Date: Fri, 1 May 1998 11:17:46 -0500
From: Mark Mandel
Subject: paralegal

Fred Shapiro writes
On Thu, 30 Apr 1998, Bapopik wrote:

> WEEK. "Paralegal" appears to have been coined by an Philadelphia lawyer
> Shapiro, in 1970. (All true American lawyers are named Shapiro.)

Actually, the word is a little older than that:

1969 _Denver Law Journal_ 46: 392 The thesis of this article is that the legal
profession can best respond to the
increasing demand for legal services by providing some legal services through
"paralegal" or
"sublegal" personnel.

_Id._ 393 The "paralegal" is one who is not a lawyer, not under direct
supervision of a lawyer, but who needs some
legal training to do his job well. Examples of paralegals are welfare workers,
insurance adjusters, and probation

<<< (end Fred Shapiro quote)

But this is clearly a different sense from the modern one, which is pretty well
defined in Barry's citation (BUSINESS
WEEK, 26 December 1970, pg. 62):
Three young Philadelphia lawyers have taken a page from the medical
profession's book in an effort to help attorneys
swamped with paperwork and clamoring clients. Richard J. Braemer, Daniel
Promisio, and Paul E. Shapiro
(shown in photo--ed.), all former members of Philadelphia law firms, have set up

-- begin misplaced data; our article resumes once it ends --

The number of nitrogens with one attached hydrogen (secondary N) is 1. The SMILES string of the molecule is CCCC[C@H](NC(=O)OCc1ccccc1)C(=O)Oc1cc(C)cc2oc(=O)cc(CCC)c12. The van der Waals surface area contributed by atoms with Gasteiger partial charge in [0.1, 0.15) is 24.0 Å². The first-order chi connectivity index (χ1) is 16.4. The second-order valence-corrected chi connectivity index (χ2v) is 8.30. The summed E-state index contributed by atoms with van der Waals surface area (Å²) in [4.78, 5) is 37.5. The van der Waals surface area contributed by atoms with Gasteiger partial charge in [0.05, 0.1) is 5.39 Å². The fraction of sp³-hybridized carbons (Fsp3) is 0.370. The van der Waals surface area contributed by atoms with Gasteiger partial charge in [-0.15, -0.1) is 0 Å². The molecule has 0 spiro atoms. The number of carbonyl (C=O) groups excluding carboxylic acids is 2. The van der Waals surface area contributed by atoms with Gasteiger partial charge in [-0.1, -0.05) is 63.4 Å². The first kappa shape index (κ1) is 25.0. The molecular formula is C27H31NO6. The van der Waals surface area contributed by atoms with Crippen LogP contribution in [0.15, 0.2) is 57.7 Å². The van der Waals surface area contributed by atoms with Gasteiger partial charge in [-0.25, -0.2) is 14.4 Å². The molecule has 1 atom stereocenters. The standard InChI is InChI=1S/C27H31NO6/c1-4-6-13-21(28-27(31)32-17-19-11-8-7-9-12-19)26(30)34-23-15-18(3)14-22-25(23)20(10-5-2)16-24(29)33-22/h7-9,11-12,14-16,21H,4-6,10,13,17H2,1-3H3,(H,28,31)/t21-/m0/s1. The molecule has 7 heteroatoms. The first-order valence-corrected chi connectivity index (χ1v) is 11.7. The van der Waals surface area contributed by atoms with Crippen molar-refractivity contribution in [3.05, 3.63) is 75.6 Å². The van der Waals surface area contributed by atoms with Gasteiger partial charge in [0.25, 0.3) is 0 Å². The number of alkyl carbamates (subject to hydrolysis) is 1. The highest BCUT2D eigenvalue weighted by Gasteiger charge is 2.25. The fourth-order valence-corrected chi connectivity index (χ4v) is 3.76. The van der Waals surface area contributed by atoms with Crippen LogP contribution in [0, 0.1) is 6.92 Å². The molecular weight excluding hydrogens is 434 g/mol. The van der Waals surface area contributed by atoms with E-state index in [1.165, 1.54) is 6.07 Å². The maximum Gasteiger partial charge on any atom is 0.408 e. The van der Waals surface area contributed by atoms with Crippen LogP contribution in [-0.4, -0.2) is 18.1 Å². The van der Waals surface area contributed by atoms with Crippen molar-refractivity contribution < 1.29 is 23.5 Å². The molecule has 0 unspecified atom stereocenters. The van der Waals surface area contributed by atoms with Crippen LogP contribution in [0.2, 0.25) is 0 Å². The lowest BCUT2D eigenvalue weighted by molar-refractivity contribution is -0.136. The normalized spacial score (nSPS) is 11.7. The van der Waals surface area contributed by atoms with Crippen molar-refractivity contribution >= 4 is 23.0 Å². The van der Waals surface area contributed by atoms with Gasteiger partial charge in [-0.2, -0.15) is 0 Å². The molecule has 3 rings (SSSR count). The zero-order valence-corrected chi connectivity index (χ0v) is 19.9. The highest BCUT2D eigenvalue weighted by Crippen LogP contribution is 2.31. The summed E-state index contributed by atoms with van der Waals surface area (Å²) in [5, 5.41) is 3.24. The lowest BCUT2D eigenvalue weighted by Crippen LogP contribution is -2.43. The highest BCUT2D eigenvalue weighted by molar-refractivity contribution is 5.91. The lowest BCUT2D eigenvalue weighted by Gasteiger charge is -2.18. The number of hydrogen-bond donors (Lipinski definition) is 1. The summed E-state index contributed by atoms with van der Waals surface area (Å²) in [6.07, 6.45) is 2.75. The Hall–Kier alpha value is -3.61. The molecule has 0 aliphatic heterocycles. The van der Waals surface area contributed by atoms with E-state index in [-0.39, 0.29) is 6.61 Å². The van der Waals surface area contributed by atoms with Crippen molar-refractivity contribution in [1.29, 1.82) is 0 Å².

the Institute of Paralegal Training to turn
college graduates into paraprofessionals. The assistants will handle research
and administrative chores so that lawyers
can spend more time practicing law.

Fred Shapiro's 1969 "'paralegal' or 'sublegal' personnel" are people not in the
legal profession (e.g., "welfare workers,
insurance adjusters, and probation officers") whose work requires some knowledge
of law, which (I infer) the article is
proposing that lawyers offer them. Furthermore, the scare quotes and alternative
term "sublegal" show pretty clearly
that the words are not well established. They suggest that they are being
tentatively proposed as names for these
members of tangential professions, with whom the article proposes the
establishment of a formal relationship.

In contrast, Barry's (and Paul Shapiro et al.'s) 1970 graduates (certificatees
[?!], finishers, products...) of the Institute of
Paralegal Training *are* what we currently call paralegals, handling research
and administrative chores for lawyers and
under their direct supervision. The name is viewed as settled, at least by the
founders of the institute, and is presumably
derived as a specialization of "paraprofessional".

I'd say that the 1969 cite is a stillbirth, a proposed neologism that didn't
catch on, distinct in meaning from the 1970
homonym that did.

-- Mark

Mark A. Mandel : Senior Linguist : mark[AT SYMBOL GOES HERE]
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